Ebola Is an inequality crisis

In the past few months, the world has witnessed the worst outbreak of Ebola since the disease was first identified in 1976 — it has already claimed the lives of more than 3,400 people.

But while the first cases in the U.S. and Spain have stirred fears over the past week, we don’t need to fear an unstoppable epidemic in developed countries. As World Bank President Jim Yong Kim aptly put it in a piece for the Huffington Post:

“The knowledge and infrastructure to treat the sick and contain the virus exists in high- and middle-income counties. However, over many years, we have failed to make these things accessible to low-income people in Guinea, Liberia, and Sierra Leone. So now thousands of people in these countries are dying because, in the lottery of birth, they were born in the wrong place.”

Dr. Kim makes the crucial point here — the current Ebola outbreak is much more than a public health crisis — it is an inequality crisis.

People dying of Ebola in West Africa did not choose to be born in West Africa, any more than I chose to be born in the United States or my wife chose to be born in England.

The Scriptures remind us time and again of our obligation to care for the widow, the orphan, and the sick.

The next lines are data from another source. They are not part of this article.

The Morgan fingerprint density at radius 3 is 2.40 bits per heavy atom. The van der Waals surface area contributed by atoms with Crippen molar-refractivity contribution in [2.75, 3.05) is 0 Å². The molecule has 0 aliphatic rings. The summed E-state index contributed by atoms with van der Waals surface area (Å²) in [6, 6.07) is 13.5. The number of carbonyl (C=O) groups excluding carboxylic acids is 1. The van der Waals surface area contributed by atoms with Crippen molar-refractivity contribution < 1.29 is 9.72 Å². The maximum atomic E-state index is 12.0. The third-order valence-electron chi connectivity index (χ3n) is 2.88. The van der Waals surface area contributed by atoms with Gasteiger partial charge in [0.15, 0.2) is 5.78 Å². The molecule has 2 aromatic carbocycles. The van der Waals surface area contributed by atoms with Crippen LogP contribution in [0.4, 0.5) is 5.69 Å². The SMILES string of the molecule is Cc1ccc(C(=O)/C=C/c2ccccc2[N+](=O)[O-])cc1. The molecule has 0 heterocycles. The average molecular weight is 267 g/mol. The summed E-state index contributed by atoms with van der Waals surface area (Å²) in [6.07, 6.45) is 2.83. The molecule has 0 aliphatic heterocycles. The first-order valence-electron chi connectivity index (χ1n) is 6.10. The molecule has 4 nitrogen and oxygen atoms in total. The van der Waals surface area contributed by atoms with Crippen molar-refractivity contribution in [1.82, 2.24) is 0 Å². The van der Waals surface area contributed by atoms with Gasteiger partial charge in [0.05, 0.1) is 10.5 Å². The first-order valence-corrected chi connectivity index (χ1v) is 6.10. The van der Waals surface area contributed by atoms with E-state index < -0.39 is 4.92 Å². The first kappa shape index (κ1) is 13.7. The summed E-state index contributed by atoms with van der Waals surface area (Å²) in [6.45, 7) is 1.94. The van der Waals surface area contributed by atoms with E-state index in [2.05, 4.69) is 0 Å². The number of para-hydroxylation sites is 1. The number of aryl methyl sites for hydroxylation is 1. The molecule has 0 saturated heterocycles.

Accordingly, it is clearly our duty as Christians to do everything we can for the people suffering from this epidemic.

Combatting the current outbreak is important beyond saving lives in the short term; the World Bank estimates that the economic cost in terms of lost growth that Ebola could cause in West Africa could rise into the tens of billions of dollars.

Such a scenario would make inequality between this region and the developed world even worse — making it that much more difficult for nations like Liberia, Guinea, and Sierra Leone to experience the economic development that will be needed to reduce the likelihood and severity of future epidemics.

So fighting Ebola means much more than simply sending funding, medicine, and personnel to West Africa to contain the outbreak. Continue reading

– Jim Wallis is a christian leader for social change.

Image: Sojo Net

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